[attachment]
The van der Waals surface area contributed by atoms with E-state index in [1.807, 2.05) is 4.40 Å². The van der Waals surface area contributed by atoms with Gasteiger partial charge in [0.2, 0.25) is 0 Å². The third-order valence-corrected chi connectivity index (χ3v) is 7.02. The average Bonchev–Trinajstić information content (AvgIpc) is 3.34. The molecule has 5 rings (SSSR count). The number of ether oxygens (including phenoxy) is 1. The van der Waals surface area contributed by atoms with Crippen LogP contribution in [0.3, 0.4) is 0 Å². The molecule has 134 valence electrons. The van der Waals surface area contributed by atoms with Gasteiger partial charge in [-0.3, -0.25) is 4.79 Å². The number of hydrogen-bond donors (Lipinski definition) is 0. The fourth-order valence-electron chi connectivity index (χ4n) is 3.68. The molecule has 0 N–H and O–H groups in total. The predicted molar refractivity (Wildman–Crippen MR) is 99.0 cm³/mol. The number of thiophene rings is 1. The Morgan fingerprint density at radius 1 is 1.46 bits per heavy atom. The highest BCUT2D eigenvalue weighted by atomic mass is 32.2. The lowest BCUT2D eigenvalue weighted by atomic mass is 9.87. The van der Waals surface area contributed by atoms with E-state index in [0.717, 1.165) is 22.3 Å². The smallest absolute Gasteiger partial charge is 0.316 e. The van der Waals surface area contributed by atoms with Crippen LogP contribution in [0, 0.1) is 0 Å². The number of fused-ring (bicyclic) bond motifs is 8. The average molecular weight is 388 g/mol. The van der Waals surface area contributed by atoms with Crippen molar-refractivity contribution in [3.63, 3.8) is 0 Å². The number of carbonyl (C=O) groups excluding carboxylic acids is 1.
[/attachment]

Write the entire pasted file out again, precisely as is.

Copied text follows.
The van der Waals surface area contributed by atoms with E-state index in [1.807, 2.05) is 4.40 Å². The van der Waals surface area contributed by atoms with Gasteiger partial charge in [0.2, 0.25) is 0 Å². The third-order valence-corrected chi connectivity index (χ3v) is 7.02. The average Bonchev–Trinajstić information content (AvgIpc) is 3.34. The molecule has 5 rings (SSSR count). The number of ether oxygens (including phenoxy) is 1. The van der Waals surface area contributed by atoms with Crippen LogP contribution in [0.3, 0.4) is 0 Å². The molecule has 134 valence electrons. The van der Waals surface area contributed by atoms with Gasteiger partial charge in [-0.3, -0.25) is 4.79 Å². The number of hydrogen-bond donors (Lipinski definition) is 0. The fourth-order valence-electron chi connectivity index (χ4n) is 3.68. The molecule has 0 N–H and O–H groups in total. The predicted molar refractivity (Wildman–Crippen MR) is 99.0 cm³/mol. The number of thiophene rings is 1. The Morgan fingerprint density at radius 1 is 1.46 bits per heavy atom. The highest BCUT2D eigenvalue weighted by atomic mass is 32.2. The lowest BCUT2D eigenvalue weighted by atomic mass is 9.87. The van der Waals surface area contributed by atoms with E-state index in [0.717, 1.165) is 22.3 Å². The smallest absolute Gasteiger partial charge is 0.316 e. The van der Waals surface area contributed by atoms with Crippen LogP contribution in [0, 0.1) is 0 Å². The number of fused-ring (bicyclic) bond motifs is 8. The average molecular weight is 388 g/mol. The van der Waals surface area contributed by atoms with Crippen molar-refractivity contribution in [3.63, 3.8) is 0 Å². The number of carbonyl (C=O) groups excluding carboxylic acids is 1.